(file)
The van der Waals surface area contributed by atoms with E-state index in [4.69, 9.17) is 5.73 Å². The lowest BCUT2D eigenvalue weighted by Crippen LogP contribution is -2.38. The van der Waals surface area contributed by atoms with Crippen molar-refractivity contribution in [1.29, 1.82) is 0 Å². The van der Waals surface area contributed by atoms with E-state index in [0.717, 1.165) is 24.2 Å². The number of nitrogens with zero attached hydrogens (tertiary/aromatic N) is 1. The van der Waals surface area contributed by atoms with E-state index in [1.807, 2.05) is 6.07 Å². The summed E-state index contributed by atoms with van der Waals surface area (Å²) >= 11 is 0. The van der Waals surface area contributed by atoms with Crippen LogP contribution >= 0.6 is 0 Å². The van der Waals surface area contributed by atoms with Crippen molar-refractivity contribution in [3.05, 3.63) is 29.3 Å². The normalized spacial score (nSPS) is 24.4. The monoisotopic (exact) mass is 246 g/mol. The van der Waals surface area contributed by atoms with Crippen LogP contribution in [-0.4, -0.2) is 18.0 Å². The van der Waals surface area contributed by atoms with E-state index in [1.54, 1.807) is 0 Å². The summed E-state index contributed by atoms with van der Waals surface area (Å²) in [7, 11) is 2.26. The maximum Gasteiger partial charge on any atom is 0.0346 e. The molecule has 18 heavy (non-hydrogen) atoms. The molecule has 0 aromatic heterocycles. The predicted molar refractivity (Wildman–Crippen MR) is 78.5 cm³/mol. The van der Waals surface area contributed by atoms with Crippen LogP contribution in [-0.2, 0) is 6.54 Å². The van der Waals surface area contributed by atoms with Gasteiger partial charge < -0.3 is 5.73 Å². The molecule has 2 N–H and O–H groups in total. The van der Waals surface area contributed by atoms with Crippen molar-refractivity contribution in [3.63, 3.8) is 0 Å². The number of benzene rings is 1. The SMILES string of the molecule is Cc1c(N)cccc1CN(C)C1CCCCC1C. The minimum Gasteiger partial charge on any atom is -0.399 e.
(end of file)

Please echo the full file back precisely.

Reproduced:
The van der Waals surface area contributed by atoms with E-state index in [4.69, 9.17) is 5.73 Å². The lowest BCUT2D eigenvalue weighted by Crippen LogP contribution is -2.38. The van der Waals surface area contributed by atoms with Crippen molar-refractivity contribution in [1.29, 1.82) is 0 Å². The van der Waals surface area contributed by atoms with E-state index in [0.717, 1.165) is 24.2 Å². The number of nitrogens with zero attached hydrogens (tertiary/aromatic N) is 1. The van der Waals surface area contributed by atoms with E-state index in [1.807, 2.05) is 6.07 Å². The summed E-state index contributed by atoms with van der Waals surface area (Å²) >= 11 is 0. The van der Waals surface area contributed by atoms with Crippen LogP contribution >= 0.6 is 0 Å². The van der Waals surface area contributed by atoms with Crippen molar-refractivity contribution in [3.05, 3.63) is 29.3 Å². The normalized spacial score (nSPS) is 24.4. The monoisotopic (exact) mass is 246 g/mol. The van der Waals surface area contributed by atoms with Crippen LogP contribution in [-0.4, -0.2) is 18.0 Å². The van der Waals surface area contributed by atoms with E-state index in [1.54, 1.807) is 0 Å². The summed E-state index contributed by atoms with van der Waals surface area (Å²) in [7, 11) is 2.26. The maximum Gasteiger partial charge on any atom is 0.0346 e. The molecule has 18 heavy (non-hydrogen) atoms. The molecule has 0 aromatic heterocycles. The predicted molar refractivity (Wildman–Crippen MR) is 78.5 cm³/mol. The van der Waals surface area contributed by atoms with Crippen LogP contribution in [-0.2, 0) is 6.54 Å². The van der Waals surface area contributed by atoms with Gasteiger partial charge < -0.3 is 5.73 Å². The molecule has 2 N–H and O–H groups in total. The van der Waals surface area contributed by atoms with Crippen molar-refractivity contribution in [3.63, 3.8) is 0 Å². The number of benzene rings is 1. The SMILES string of the molecule is Cc1c(N)cccc1CN(C)C1CCCCC1C. The minimum Gasteiger partial charge on any atom is -0.399 e.